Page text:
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Roger Casement (1864-1916)

2016 marked the centenary of the execution of Roger Casement, the Irish revolutionary and international advocate for human rights, for his role in organising the 1916 Easter Rising. Over the course of 2016 the Department of Foreign Affairs and Trade have been involved in a range of events to commemorate Casement and his life.

Roger Casement (1864-1916)

As a teenager Casement left his home near Ballycastle, Co Antrim, to take up employment with a shipping company, eventually settling in the Congo Basin for much of his 20s. Having worked as an explorer, surveyor and lay missionary in West Africa, Casement was recruited by the British Foreign Office in 1892 to act as a consular officer. Throughout his consular career Casement served in different parts of Africa and South America including the Congo Free State, Nigeria, Mozambique, Brazil and Peru.

During this period he wrote two hugely influential reports on human rights abuses carried out by European commercial concerns against the indigenous peoples of the Congo Free State and the Putumayo basin in the upper reaches of the Amazon. Casement was knighted in 1911 by King George V for his second report. Increasingly concerned with the condition of Ireland and the negative effects of imperialism globally, Casement retired from the Foreign Office in 1913 and threw himself into the Irish revolutionary movement.

He spent much of the last three years of his life in the United States and Germany attempting to gain support for the rising which would take place in Easter 1916. Casement was arrested in the days before the rising by police near Banna Strand, Co Kerry, where he had been landed from a German U-Boat accompanying a ship carrying arms and ammunition for the Rising. He was found guilty of treason for his role in organising the Easter Rising and was hanged in Pentonville Prison on 3rd August 1916.

This Most Gallant Gentleman

In 1965 the Department of Foreign Affairs and Trade (then known as the Department of External Affairs) commissioned the film “This Most Gallant Gentleman” to make a record of the State Funeral of Roger Casement. Casement’s re-interment in Glasnevin was the product of many years of diplomatic efforts to have his remains returned to Ireland.

The film was made by the pioneering Irish director Colm Ó Laoghaire and was one of the earliest films for which The Chieftans provided a soundtrack.

State Ceremonial on the centenary of Casement’s execution

Minister Charlie Flanagan and Niall Casement lay wreaths at Glasnevin Cemetery (Courtesy: Glasnevin Trust)
The Minister for Foreign Affairs and Trade, Charles Flanagan TD, represented the Government at the State Ceremonial event on 3rd August 2016 to mark the centenary of the execution of Roger Casement. This ceremony, at Casement’s graveside, was also attended by members of the Casement family.

Minister Flanagan used the occasion to say:

Roger Casement’s work to expose cruelty and abuse in Africa secured his legacy as one of the great Irish humanitarians of the early 20th century, and his commitment is reflected in Ireland’s long standing involvement with UN peacekeeping missions and our strong commitment to overseas development. I am pleased to represent the Government here today as, together with members of his family, we remember Casement’s life and idealism and reflect on his legacy.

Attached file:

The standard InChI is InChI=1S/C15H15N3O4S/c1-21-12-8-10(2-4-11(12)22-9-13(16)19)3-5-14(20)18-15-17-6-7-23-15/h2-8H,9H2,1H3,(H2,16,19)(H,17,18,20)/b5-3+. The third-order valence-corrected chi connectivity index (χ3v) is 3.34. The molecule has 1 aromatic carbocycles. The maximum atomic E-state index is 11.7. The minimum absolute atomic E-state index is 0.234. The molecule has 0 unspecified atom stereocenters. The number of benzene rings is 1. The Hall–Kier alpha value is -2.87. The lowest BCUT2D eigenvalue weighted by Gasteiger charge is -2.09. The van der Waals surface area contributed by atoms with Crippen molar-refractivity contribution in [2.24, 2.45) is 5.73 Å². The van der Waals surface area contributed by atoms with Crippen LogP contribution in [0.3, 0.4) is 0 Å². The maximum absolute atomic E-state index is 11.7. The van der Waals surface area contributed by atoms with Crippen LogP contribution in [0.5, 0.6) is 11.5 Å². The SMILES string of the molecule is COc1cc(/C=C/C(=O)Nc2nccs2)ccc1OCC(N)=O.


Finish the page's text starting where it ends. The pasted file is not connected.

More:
Iveagh House Commemorative Lecture:

The Iveagh House Lectures were inaugurated by the Department of Foreign Affairs and Trade in 2012 as a series of commemorative lecturers which would be built around significant events and individuals in the history of Ireland, including our diaspora. Drawing on Casement’s humanitarian legacy, the President of the International Committee of the Red Cross (ICRC), Peter Maurer, was invited to speak at Iveagh House on 21st November on the theme of “A Casement Lecture: Rising to the Humanitarian Challenge”. Further details and a recording of the lecture is available here.

Casement Day at Casement Aerodrome, Baldonnel

On 3rd August Irish Aid, Ireland’s overseas development programme, together with the Defence Forces, marked Roger Casement’s contribution to international human rights by taking part in a special open day at the Air Corp’s Casement Aerodrome in Baldonnel. Military vehicles, vintage aircraft and rare memorabilia were on display throughout the day and a specially curated programme of exhibitions and talks on Casement, with a special focus on his legacy as an international humanitarian, took place throughout the day.

Minister of State for the Diaspora and International Development at the Department of Foreign Affairs and Trade, Joe McHugh TD, attended the event and said:

Many events have already taken place to commemorate Roger Casement, both in Ireland and across the globe facilitated by our Embassy network. The interest displayed in remembering Casement’s life and legacy is testament to the impact he had in fighting for the human rights of those forgotten and marginalised by the powers that be… The Government’s Irish Aid programme has its roots in Ireland’s missionary tradition and for many decades Irish Aid has provided help to the most vulnerable in the world.